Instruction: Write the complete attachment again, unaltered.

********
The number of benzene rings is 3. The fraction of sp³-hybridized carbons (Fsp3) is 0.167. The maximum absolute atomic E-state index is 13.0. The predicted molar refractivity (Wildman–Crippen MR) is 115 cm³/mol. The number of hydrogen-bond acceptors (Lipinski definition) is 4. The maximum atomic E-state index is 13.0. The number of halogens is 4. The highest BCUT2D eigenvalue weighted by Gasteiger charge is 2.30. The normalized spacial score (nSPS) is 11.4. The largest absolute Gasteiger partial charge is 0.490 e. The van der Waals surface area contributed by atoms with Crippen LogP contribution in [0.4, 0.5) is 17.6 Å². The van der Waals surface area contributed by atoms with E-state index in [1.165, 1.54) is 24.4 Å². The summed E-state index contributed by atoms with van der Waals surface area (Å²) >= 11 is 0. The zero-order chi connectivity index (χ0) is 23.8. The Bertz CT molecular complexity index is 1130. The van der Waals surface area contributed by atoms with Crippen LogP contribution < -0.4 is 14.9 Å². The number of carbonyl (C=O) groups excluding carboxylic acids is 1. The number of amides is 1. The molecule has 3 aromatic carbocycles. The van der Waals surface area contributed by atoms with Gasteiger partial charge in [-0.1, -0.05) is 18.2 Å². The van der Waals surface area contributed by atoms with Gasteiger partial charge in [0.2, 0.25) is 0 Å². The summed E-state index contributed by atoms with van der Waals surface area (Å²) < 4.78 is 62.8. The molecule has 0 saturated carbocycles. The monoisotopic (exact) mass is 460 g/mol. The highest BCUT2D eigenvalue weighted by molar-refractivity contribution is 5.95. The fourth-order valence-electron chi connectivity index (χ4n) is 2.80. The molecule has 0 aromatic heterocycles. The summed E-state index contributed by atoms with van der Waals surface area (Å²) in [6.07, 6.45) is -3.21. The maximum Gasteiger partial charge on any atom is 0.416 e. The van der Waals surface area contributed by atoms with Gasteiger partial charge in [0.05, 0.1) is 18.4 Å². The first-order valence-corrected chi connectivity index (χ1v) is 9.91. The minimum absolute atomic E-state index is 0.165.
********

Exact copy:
The number of benzene rings is 3. The fraction of sp³-hybridized carbons (Fsp3) is 0.167. The maximum absolute atomic E-state index is 13.0. The predicted molar refractivity (Wildman–Crippen MR) is 115 cm³/mol. The number of hydrogen-bond acceptors (Lipinski definition) is 4. The maximum atomic E-state index is 13.0. The number of halogens is 4. The highest BCUT2D eigenvalue weighted by Gasteiger charge is 2.30. The normalized spacial score (nSPS) is 11.4. The largest absolute Gasteiger partial charge is 0.490 e. The van der Waals surface area contributed by atoms with Crippen LogP contribution in [0.4, 0.5) is 17.6 Å². The van der Waals surface area contributed by atoms with E-state index in [1.165, 1.54) is 24.4 Å². The summed E-state index contributed by atoms with van der Waals surface area (Å²) >= 11 is 0. The zero-order chi connectivity index (χ0) is 23.8. The Bertz CT molecular complexity index is 1130. The van der Waals surface area contributed by atoms with Crippen LogP contribution < -0.4 is 14.9 Å². The number of carbonyl (C=O) groups excluding carboxylic acids is 1. The number of amides is 1. The molecule has 3 aromatic carbocycles. The van der Waals surface area contributed by atoms with Gasteiger partial charge in [-0.1, -0.05) is 18.2 Å². The van der Waals surface area contributed by atoms with Gasteiger partial charge in [0.2, 0.25) is 0 Å². The summed E-state index contributed by atoms with van der Waals surface area (Å²) < 4.78 is 62.8. The molecule has 0 saturated carbocycles. The monoisotopic (exact) mass is 460 g/mol. The highest BCUT2D eigenvalue weighted by molar-refractivity contribution is 5.95. The fourth-order valence-electron chi connectivity index (χ4n) is 2.80. The molecule has 0 aromatic heterocycles. The summed E-state index contributed by atoms with van der Waals surface area (Å²) in [6.07, 6.45) is -3.21. The maximum Gasteiger partial charge on any atom is 0.416 e. The van der Waals surface area contributed by atoms with Gasteiger partial charge in [0.05, 0.1) is 18.4 Å². The first-order valence-corrected chi connectivity index (χ1v) is 9.91. The minimum absolute atomic E-state index is 0.165.